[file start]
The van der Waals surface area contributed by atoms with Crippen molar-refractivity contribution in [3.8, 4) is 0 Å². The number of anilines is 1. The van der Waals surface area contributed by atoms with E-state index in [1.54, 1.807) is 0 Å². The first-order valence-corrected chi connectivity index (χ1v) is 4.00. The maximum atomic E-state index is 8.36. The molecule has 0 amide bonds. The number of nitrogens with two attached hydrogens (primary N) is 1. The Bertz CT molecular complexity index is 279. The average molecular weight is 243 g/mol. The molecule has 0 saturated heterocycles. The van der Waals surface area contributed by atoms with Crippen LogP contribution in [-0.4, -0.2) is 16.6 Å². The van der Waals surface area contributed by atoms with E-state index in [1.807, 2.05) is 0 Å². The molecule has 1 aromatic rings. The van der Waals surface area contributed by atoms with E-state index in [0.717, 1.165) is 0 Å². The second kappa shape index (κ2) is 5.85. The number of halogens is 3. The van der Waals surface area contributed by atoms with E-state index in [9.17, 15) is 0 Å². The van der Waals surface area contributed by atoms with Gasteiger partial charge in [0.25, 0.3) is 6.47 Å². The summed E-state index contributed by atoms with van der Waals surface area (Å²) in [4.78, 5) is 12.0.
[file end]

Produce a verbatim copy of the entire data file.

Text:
The van der Waals surface area contributed by atoms with Crippen molar-refractivity contribution in [3.8, 4) is 0 Å². The number of anilines is 1. The van der Waals surface area contributed by atoms with E-state index in [1.54, 1.807) is 0 Å². The first-order valence-corrected chi connectivity index (χ1v) is 4.00. The maximum atomic E-state index is 8.36. The molecule has 0 amide bonds. The number of nitrogens with two attached hydrogens (primary N) is 1. The Bertz CT molecular complexity index is 279. The average molecular weight is 243 g/mol. The molecule has 0 saturated heterocycles. The van der Waals surface area contributed by atoms with Crippen LogP contribution in [-0.4, -0.2) is 16.6 Å². The van der Waals surface area contributed by atoms with E-state index in [1.807, 2.05) is 0 Å². The molecule has 1 aromatic rings. The van der Waals surface area contributed by atoms with E-state index in [0.717, 1.165) is 0 Å². The second kappa shape index (κ2) is 5.85. The number of halogens is 3. The van der Waals surface area contributed by atoms with E-state index in [9.17, 15) is 0 Å². The van der Waals surface area contributed by atoms with Gasteiger partial charge in [0.25, 0.3) is 6.47 Å². The summed E-state index contributed by atoms with van der Waals surface area (Å²) in [4.78, 5) is 12.0.